UCLA International Institute vice provost warns that middle-income countries are failing in the world market.
The November-December 2004 issue of the journal Foreign Affairs, published by the Council on Foreign Relations, carries an article by UCLA International Institute Vice Provost Geoffrey Garrett, who is also director of the Ronald W. Burkle Center for International Relations, under the title "Globalization's Missing Middle." In their introductory summary Foreign Affairs writes:
"Both friends and foes of globalization overlook one of its critical effects: although it has served rich countries well and poor ones even better, globalization has left middle-income countries struggling to find a niche in world markets. Because these countries cannot compete in either the knowledge or the low-wage economy, without help, they will fall by the wayside."
Below are the first 500 words of Geoffrey Garrett's article, which Foreign Affairs posts to its website as a sample. For those interested in seeing the full text there is a link to the Foreign Affairs website where the article can be purchased from Foreign Affairs as an Adobe PDF file, or the journal is available in bookstores and on major newsstands.
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The polarized debate over the effects of free trade and international capital flows has become a fixture of world politics. Boosters of globalization assert that it is a win-win proposition for the rich and the poor, developed and developing countries alike. President George W. Bush has said that "a world that trades in freedom ... grows in prosperity," reiterating a theme Bill Clinton championed in the 1990s. But critics see a small global elite lining its pockets at the expense of everyone else. John Kerry's decrying of outsourcing by "Benedict Arnold CEOs" is this year's version of Ross Perot's 1992 forecast that the North Atlantic Free Trade Agreement (NAFTA) would make a "giant sucking sound" by drawing jobs out of the United States.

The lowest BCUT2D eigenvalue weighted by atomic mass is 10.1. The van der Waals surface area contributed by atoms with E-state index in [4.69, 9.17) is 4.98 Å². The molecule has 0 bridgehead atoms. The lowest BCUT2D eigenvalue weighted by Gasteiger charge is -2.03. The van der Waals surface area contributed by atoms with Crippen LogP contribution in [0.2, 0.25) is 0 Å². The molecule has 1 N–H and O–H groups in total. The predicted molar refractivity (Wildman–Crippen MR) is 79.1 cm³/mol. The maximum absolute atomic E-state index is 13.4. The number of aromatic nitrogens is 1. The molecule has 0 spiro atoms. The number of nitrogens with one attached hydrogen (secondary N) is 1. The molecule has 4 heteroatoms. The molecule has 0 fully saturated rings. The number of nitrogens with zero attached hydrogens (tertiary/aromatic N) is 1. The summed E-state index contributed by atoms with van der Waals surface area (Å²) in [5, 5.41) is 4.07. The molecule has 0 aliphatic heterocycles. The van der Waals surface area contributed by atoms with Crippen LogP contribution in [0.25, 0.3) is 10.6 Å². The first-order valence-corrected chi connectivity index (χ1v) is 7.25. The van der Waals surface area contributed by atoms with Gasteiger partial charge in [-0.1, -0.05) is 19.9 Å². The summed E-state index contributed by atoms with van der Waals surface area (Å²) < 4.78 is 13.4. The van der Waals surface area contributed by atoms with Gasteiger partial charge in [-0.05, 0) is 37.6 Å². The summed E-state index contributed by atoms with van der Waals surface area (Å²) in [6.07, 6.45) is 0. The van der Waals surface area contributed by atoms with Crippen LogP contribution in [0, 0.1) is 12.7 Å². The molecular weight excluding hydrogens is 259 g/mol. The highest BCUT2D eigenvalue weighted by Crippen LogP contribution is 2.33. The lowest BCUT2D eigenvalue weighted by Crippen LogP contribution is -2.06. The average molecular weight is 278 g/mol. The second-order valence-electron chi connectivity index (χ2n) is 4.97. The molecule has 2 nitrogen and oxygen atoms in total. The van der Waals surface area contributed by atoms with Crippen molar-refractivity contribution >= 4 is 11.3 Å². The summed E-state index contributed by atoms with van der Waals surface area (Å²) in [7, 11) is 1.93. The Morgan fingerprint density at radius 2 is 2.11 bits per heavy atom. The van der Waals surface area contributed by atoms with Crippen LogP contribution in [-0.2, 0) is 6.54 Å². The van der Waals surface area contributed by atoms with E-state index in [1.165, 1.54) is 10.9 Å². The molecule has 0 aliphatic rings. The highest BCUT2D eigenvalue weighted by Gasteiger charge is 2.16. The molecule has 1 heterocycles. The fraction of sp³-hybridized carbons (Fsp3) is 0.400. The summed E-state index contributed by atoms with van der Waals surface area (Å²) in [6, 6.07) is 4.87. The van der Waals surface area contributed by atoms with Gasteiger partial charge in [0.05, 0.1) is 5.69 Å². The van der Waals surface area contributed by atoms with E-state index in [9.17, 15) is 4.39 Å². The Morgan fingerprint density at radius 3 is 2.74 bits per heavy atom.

All this good-versus-evil rhetoric obscures one key fact: while globalization has benefited many, it has squeezed the middle class, both within societies and in the international system. In today's global markets, there are only two ways to get ahead. People and countries must be competitive in either the knowledge economy, which rewards skills and institutions that promote cutting-edge technological innovation, or the low-wage economy, which uses widely available technology to do routine tasks at the lowest possible cost. Those who cannot compete in either include not only the erstwhile industrial middle class in wealthy nations, but also most countries in the middle of the worldwide distribution of income, notably in Latin America and eastern and central Europe.
This tripartite account of globalization's results does not fit neatly into either of the paradigms that dominate the current debate. On the one hand, globalization's supporters-who maintain that all countries should gain from opening their economies-try to explain the poor performance of the middle-income countries by invoking factors other than globalization, such as the trauma of eastern Europe's rupture with its socialist past or endemic corruption and inefficiency in Latin America. On the other hand, critics of globalization, who refuse to accept that it has benefited anyone in the developing world save a tiny Westernized elite, fixate on various injustices (using terms such as "sweatshop labor") and discount its positive effects as the product of other processes, such as the modernization of agriculture in China. But simple evidence demonstrates that both views are inexact. In fact, middle-income countries have not done nearly as well under globalized markets as either richer or poorer countries, and the ones that have globalized the most have fared the worst.
The question is, how can they be helped? Displaced American manufacturing workers would probably rather get jobs at Microsoft or Genentech than at McDonald's or Wal-Mart. But for most of them this just is not a realistic option. On the global stage, countries such as Mexico and Poland would similarly like to compete with Japan and Germany in the U.S. market for high-value-added goods and services. But their work forces are not skilled enough and their economic institutions not sufficiently supportive of investment or innovation to take advantage of the knowledge workers they do have. As a result, ...
End of preview: first 500 of 4,391 words total.
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Published: Thursday, November 04, 2004
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